Ports of Tacoma and Seattle urge immediate PMA-ILWU contract resolution
In light of U.S. West Coast ports’ limited activity this weekend, the ports of Seattle and Tacoma continue to press the Pacific Maritime Association and International Longshore and Warehouse Union to resolve the impasse in contract negotiations.
The ports do not have a seat at the negotiating table, however we have been exercising the limited options available to try to mitigate impacts on our customers and to keep cargo moving.
We share the frustration of the farmers, manufacturers, retailers, truckers and warehouse and distribution operators, who are suffering collateral damage as they continue to lose billions of dollars and lay off employees.
A lockout or strike would put even more stress on the working people throughout our state who rely on ports for their livelihood.
Taken together, marine cargo operations in Tacoma and Seattle support more than 48,000 jobs across the region and provide a critical gateway for the export of Washington state products to Asia.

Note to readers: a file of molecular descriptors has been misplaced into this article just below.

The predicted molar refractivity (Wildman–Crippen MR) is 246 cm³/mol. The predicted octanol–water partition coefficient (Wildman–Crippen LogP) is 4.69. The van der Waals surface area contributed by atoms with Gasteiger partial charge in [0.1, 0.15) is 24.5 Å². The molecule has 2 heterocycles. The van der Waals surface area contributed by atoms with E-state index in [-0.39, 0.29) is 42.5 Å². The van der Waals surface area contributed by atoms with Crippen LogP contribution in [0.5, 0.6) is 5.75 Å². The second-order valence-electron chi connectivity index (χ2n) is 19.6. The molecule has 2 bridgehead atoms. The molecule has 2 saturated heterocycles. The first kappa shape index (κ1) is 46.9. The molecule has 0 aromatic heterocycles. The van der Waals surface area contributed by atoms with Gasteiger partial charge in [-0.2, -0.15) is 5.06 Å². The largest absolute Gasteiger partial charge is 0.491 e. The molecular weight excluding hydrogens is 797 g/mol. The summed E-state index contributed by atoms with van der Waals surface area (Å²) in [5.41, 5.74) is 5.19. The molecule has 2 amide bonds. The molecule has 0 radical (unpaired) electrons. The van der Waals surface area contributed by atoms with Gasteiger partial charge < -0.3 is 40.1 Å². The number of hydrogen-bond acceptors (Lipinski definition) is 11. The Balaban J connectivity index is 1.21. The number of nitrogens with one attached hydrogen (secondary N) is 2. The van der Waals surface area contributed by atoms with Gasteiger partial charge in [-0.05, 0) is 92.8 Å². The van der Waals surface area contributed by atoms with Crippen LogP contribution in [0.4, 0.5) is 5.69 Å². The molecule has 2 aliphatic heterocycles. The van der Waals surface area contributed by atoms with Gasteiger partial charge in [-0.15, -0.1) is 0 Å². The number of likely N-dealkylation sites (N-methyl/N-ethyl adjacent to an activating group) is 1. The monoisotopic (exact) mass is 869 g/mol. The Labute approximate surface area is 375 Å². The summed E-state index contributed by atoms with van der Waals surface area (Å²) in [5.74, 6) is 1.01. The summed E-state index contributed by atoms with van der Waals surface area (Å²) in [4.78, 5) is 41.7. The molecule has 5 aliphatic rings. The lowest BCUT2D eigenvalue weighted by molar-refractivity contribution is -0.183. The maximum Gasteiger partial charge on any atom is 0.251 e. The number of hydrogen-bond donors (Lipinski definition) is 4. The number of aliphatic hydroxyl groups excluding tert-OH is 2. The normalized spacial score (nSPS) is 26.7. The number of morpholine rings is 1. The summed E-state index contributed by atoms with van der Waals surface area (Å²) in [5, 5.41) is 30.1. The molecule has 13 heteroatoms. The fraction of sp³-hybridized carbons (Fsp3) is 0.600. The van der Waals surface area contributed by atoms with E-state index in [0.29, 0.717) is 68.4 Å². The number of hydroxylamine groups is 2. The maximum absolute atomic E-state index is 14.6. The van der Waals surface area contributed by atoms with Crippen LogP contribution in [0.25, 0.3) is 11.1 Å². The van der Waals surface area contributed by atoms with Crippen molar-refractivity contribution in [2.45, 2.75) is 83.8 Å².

This protracted negotiation is resulting in widespread economic damage and will have a lasting impact on our state’s economy.
We risk losing our role as a critical gateway as shippers seek alternatives to West Coast ports.
About the ports of Seattle and Tacoma
Combined, the ports of Seattle and Tacoma are the third-largest container gateway in North America. A recent analysis performed by Martin Associates estimates that the two ports’ marine cargo operations supported more than 48,000 jobs, which generated nearly $4.3 billion in economic activity in 2013. If the farmers and manufacturers who ship products through the ports of Seattle and Tacoma are factored in, the ports’ activities reach 443,000 jobs overall in Washington.